One of the major interests at the annual conference of the National Association of Business Economists is the release of the results of the survey of the economic forecasts of the 4,000 members of the organization. This year's results, presented in mid-September in Boston, show that the members are somewhat more gloomy than the Administration about the prospects for 1987.
The median forecast for real growth for 1987 was 2.9 percent, as compared with the Office of Manage ment and Budget forecast of 4.2 percent and a Congressional forecast of 3.9 percent. The median inflation forecast of the economists was 3.7 percent, which would represent a substantial increase over the 2 percent likely for 1986.It should be emphasized that the forecast figures do not represent a group forecast. Rather they are the medians of the individual forecasts, and sometimes conceal a wide range of opinion among individual forecasters. This, in fact, was the case for the inflation outlook for 1987, where forecasts ranged from a 0 percent increase to a whopping 8 percent, a figure that would certainly once again set the policy alarm bells ringing.
Nevertheless, there is no doubt that there is an element of consensus forecasting in the survey result. Each economist, like everyone else, looks for peer support in his opinions and is influenced by the forecasts of others. Each realizes that a wrong forecast widely shared will attract less attention than an error made only by himself.
Another factor that tends to draw the forecasts together is the fact that they are almost all very heavily influenced by the latest data available. For example, the slow growth of the second quarter of 1986 has resulted in a downward revision of the median forecast for real business investment in 1987,
from a 5 percent forecast in the early summer to only 2.5 percent in the current survey. While such influences are probably inevitable, forecasts virtually always incorporate a bias in favor of a continuation of the trends indicated by the most recent data.
This can result in embarrassment when figures are revised. As an economist with the Organiza tion of Economic Cooperation and Development (OECD), I was closely involved with forecasting myself. In one instance a "weak growth" forecast was developed that relied heavily on the previous quarter's rise in a reported increase in the personal savings rate. After the release of the forecasts, however, the figure was revised to show no change, thus undermining the rationale for the forecast.
Another strong influence in forecasting is the appeal of past averages. If the average of real gross national product growth for the past 10 years was 3.0 percent, then forecasts for next year are not likely to diverge strongly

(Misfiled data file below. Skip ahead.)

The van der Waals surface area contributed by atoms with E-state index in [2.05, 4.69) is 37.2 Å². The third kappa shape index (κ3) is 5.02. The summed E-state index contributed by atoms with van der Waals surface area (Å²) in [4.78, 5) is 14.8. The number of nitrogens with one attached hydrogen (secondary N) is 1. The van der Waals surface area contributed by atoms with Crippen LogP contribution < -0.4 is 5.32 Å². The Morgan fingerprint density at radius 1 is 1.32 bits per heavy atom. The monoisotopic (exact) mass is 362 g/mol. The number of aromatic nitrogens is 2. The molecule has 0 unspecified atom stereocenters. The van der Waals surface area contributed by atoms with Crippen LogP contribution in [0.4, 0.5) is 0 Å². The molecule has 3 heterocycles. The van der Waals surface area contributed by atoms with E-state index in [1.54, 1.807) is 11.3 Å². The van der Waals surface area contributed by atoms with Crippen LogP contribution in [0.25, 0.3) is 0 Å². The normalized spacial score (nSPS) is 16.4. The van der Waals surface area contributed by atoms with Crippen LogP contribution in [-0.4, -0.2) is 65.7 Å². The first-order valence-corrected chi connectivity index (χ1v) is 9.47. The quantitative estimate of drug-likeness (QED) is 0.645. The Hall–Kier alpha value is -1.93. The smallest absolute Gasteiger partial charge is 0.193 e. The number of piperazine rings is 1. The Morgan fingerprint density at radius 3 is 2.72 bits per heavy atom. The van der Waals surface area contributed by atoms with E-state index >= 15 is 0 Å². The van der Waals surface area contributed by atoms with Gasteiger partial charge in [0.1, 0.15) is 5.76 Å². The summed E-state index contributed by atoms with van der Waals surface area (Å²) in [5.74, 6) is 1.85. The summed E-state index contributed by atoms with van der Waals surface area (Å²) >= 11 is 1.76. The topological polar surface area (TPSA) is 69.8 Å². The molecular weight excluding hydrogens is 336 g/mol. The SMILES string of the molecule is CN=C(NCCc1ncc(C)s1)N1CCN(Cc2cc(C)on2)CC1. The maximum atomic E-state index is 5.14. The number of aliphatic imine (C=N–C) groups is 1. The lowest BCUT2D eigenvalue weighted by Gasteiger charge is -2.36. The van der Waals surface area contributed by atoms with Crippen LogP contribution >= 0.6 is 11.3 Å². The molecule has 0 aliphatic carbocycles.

from 3.0 percent. This is partly an inevitable result of the statistical techniques used, since regression and other forecasting tools represent types of weighted averages of past relationships. But it is also caused by the same risk avoidance of the economists: a forecast that deviates substantially from past trends and turns out wrong will attract much more attention than a ''conservative" forecast that turns out wrong.
The results of these influences are readily observable to users of forecast. At the OECD we received many forecasts from other sources, both public and private. I found that it was quite difficult to forecast the economy - but much easier to forecast the forecasts of the economy. A fairly reliable advance estimate of the forecasts for a particular variable, say, real GNP growth, could be obtained by taking an average of the most recent quarterly GNP growth figure and the trend level for GNP growth over the previous five to 10 years. If the economy last quarter grew much more rapidly than the average of recent years, then it was a good bet that new forecasts would split the difference, projecting near-term growth lower than last quarter, but still higher than the past averages.
Admittedly, reliable forecasts of forecasts are not quite as useful as reliable forecasts of the economy. On the other hand, if you knew what the forecasts would be, you could save yourself the cost of purchasing them!
The innate conservatism of forecasters is also observable in comparing past survey forecasts of the business economists with the actual outcomes. The forecasts for real GNP growth and for inflation are much less volatile than the actual outcomes for the corresponding years. (The standard deviation of the annual forecasts for inflation of the period 1976-1985, for example, was 1.3 percent, whereas the standard deviation for the corresponding outcomes was 2.2 percent.) A study presented at the conference also showed that the relatively poor results of many forecasts for industrial production in the first half of the 1980s was related to the greater volatility of industrial production figures during that period.
What this means is that economists' forecasts are likely to be reasonably good when there is little volatility in the economy. If real GNP and its components are growing at an even pace, inflation is stable, and there is little deviation from quarter to quarter, the forecasts probably will be accurate. On the other hand, if there is much volatility, with rapid reversals of direction and major deviations from trend, then many of the forecasts are likely to go badly astray.
Unfortunately, this is almost the same as saying that the forecasts are fairly accurate when you don't need them, but not much use when you do.